Workers who are unhappy and stressed out cause businesses to lose a lot of money. They may feel more at ease and be happier as a result of a well-designed workplace. Employees that are content are more creative and don't only focus on finishing the work. Employee retention and productivity are increased by happier workers' propensity to be more engaged.
Changes brought forth by experience-based design are feeding employee satisfaction. The cheerful and creative mood and the stressed state coexist at the office. What kind of office then provides these settings for various individuals is the question?
The idea of "unhealthy buildings" refers to spaces with inadequate natural lighting, ventilation, or temperature and inhospitable environments. However, we are discussing five thoughtful ideas to consider in order to increase employee happiness and wellbeing needs that go beyond the common factors like air, light, and temperature.
Feng Shui Principles
Feng shui is a Chinese concept that emphasises the use of energy forces to synchronise people with their surroundings. Feng shui may be used to infuse your office with a lively and productive atmosphere. To establish a tidy, open office environment and to maximise the flow of good energy, create a bright, eye-catching space that makes employees feel welcome. Avoid using furniture with sharp edges and hang motivational, upbeat, and colourful quotations, artwork, or images on the walls.
Biomimcry in the Office
By emulating nature, biomimicry uplifts employees' spirits and offers them sustainable alternatives. We are addressing a basic human desire for a relationship with nature by creating a more natural atmosphere in the workplace. As a consequence, they will feel more confident at work and engaged in routine activities, which will enhance their level of job satisfaction, lower absenteeism, and boost employee retention.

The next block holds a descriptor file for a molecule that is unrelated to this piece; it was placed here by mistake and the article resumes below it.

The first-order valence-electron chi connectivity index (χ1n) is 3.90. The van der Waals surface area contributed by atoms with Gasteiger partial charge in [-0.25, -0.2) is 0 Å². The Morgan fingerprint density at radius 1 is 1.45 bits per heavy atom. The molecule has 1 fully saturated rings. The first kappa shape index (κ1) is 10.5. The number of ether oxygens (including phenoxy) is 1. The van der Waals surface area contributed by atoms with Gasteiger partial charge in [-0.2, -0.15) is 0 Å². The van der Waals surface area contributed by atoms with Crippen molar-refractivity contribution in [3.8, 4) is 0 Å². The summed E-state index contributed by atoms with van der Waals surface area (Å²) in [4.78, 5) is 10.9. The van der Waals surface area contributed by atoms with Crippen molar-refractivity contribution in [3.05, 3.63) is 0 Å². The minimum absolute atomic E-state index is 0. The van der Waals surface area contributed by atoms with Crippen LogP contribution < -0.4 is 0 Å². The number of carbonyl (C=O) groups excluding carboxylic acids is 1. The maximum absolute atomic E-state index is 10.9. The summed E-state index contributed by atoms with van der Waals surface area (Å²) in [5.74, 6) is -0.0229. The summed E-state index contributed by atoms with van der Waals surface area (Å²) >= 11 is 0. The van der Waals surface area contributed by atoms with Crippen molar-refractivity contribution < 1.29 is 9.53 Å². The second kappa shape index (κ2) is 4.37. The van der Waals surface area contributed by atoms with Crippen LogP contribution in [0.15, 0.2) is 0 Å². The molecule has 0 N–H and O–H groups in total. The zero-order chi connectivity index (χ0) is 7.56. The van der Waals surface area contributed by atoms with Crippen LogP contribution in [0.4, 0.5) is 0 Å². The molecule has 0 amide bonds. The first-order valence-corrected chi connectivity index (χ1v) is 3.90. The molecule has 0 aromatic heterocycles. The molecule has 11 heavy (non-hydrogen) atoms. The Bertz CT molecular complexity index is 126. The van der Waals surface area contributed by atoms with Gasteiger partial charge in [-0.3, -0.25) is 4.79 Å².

The Danish Approach
The Danish idea of Hygge "is about an environment and an experience, rather than about objects. It’s about being with people we love. A feeling of home," according to its definition. With a sense of familiarity employees will feel supported emotionally and physically by working in a comfortable, happy workplace if certain Hygge-inspired ideas are put into practice.
Make modest spaces that each employee may customise anyway they choose. For employees to take a break and spend time getting to know one another, a breakout area is essential.
An office experience is not just visual. Considerations other than what is immediately apparent must be taken into account while designing a human experience. The senses of sound (background music and acoustics), smell (pleasant fragrances in the air), touch (textures and fabrics of furniture, and even taste (think of creative foods and drinks) may all add to a memorable and satisfying experience. Less tangible characteristics like how a person may emotionally connect with a location and experience happiness and fulfillment are equally important to take into account.
Support Emotional Needs
The level of happiness and stress among all workers at work is influenced by their emotional wellbeing. The most important issue brought on by the open office is arguably the absence of privacy. It is unsettling to not have adequate privacy and to always have people able to see what you are working on. Studies have shown that people don't actually make friends at work and don't feel as connected to their coworkers as they once did. Creating secure areas for individuals to work in and leave their belongings is also necessary. Employee happiness and stress levels are determined by designing the workplace with these factors in mind.